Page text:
If you read the next few lines in the gemara Bava Batra 15b, you will see that the premise of the question is incorrect. The gemara clarifies that these seven listed are not gentile prophets, but rather prophets to the gentiles. Thus, possibly Iyov, included in the list, and certainly Elihu ben Barachel, included in the list, are Jewish, but prophesied to the nations of the world. Which is in fact what you quoted above from the gemara in your question:
Seven prophets prophesied to the nations of the world
without mention that they were gentiles. Here is what the ensuing gemara clarifies:
וליטעמיך אליהוא בן ברכאל לאו מישראל הוה והא כתיב ממשפחת רם
He said to him: And according to your reasoning that Job could not have been Jewish because he prophesied to the nations of the world, was Elihu ben Barachel not a Jew? Is it not written: “Of the family of Ram” (Job 32:2), meaning Abraham?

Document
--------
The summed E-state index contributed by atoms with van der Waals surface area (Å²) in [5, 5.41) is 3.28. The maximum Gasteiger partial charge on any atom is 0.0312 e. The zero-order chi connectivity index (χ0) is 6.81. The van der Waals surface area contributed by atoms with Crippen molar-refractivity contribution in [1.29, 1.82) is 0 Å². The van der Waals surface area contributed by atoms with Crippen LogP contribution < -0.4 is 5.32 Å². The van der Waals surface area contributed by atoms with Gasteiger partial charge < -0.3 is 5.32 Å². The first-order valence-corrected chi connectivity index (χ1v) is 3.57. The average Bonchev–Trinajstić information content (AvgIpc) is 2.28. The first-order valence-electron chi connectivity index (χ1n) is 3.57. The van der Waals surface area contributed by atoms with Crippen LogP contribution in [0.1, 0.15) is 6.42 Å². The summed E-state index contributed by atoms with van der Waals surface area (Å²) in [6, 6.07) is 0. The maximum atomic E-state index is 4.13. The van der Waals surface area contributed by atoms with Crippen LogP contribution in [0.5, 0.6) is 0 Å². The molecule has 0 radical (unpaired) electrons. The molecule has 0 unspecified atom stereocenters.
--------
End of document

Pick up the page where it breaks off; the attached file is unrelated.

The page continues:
אלא אינבוי אינבי לאומות העולם ה"נ איוב אינבוי אינבי [לאומות העולם] אטו כולהו נביאי מי לא אינבוי לאומות העולם התם עיקר נביאותייהו לישראל הכא עיקר נביאותייהו לאומות העולם
Rather, one must explain that Elihu is included in this list because he prophesied to the nations of the world; and so too it may be maintained that Job is included in this list, even though he is Jewish, because he prophesied to the nations of the world. The Gemara asks: But did not all the other prophets also prophesy to the nations of the world? Why then are only these seven mentioned? The Gemara answers: There, with regard to the other prophets, their main prophecies were directed to Israel, whereas here, with regard to these seven prophets, their main prophecies were directed to the nations of the world.